When God is my God I see all His particulars, His attributes in all their diversity and glory and am focused on them. He overtakes my thoughts because He is so big and all-consuming. I cannot possibly reach His potential. I see that this enormous spirit of Love and Truth and Justice has deigned to call me His beloved. This brings about humility. I see that He not only created me, but crafted me for a purpose: to bring glory to Him by pointing others to Him through my individual circumstances. My obstacle course, which He has set for me alone, can be run shouting, “Glory to God” all the way.
Individuality blossoms when focused on God and His many attributes and the Truth of His Word. Conformity supplants when our focus is on religion and its many rules and qualifications. Pleasing peers is on one level and pleasing God takes us to a whole other level. I love how everyone’s salvation testimony has the very same essentials, but the circumstances surrounding how they got to that point and where they go afterward are all different.
The abundant life is calling to you. It begins with the realization that He gave you a gift called life, both physical and spiritual life. Your race is against no one but yourself and your goal is to please your Father with your total devotion. “More abundantly” means, “superior, surpassing, extraordinary and uncommon.” It doesn’t mean, “just like everyone else and all in the same way.” God, the One and Only God, walks with you, the one and only you, in your unique circumstances, in this particular epoch of time, to draw you and those in your sphere of influence closer to Him, so that He can more abundantly bestow His love, mercy and truth upon us and upon those with whom we mingle as we walk this terrestrial ball.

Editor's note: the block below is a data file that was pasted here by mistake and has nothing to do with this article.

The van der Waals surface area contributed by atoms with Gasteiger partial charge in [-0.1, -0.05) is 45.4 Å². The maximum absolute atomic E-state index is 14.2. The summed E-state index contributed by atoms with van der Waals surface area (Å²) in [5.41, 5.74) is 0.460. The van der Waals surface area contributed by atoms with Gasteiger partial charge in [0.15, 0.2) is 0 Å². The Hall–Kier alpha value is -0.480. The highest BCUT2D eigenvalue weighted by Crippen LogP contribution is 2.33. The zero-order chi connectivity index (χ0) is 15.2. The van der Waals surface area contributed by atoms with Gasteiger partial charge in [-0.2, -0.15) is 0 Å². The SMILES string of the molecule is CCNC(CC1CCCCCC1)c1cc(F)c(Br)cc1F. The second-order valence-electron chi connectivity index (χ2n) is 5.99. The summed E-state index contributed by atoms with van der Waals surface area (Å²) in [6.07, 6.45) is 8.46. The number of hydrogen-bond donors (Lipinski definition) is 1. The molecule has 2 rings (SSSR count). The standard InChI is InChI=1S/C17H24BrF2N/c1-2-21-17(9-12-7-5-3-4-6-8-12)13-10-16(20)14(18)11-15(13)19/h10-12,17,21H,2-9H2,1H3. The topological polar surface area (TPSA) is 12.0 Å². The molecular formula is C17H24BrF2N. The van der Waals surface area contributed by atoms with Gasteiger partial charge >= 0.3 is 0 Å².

What will you do with this? As you, in your mind’s eye, stand before His cross alone, just you and Him, what do you sense He is calling you to do? How has He crafted you? What is it that lights you up deep inside, so much so that it bursts right out of your eyes and your smile? What is it that gives you great joy? Please answer this in your own mind and take note of your very first response. Is it helping people solve problems? Do you love to learn new things and then share them with others? Do you love to teach people? Feed people? Do you love to see new places? Do you love working alone on a project, or maybe with a group towards a large goal? Your answer will shed light on the reason why you are here. God longs to grant you the desires of your heart because He has specifically placed those desires within you.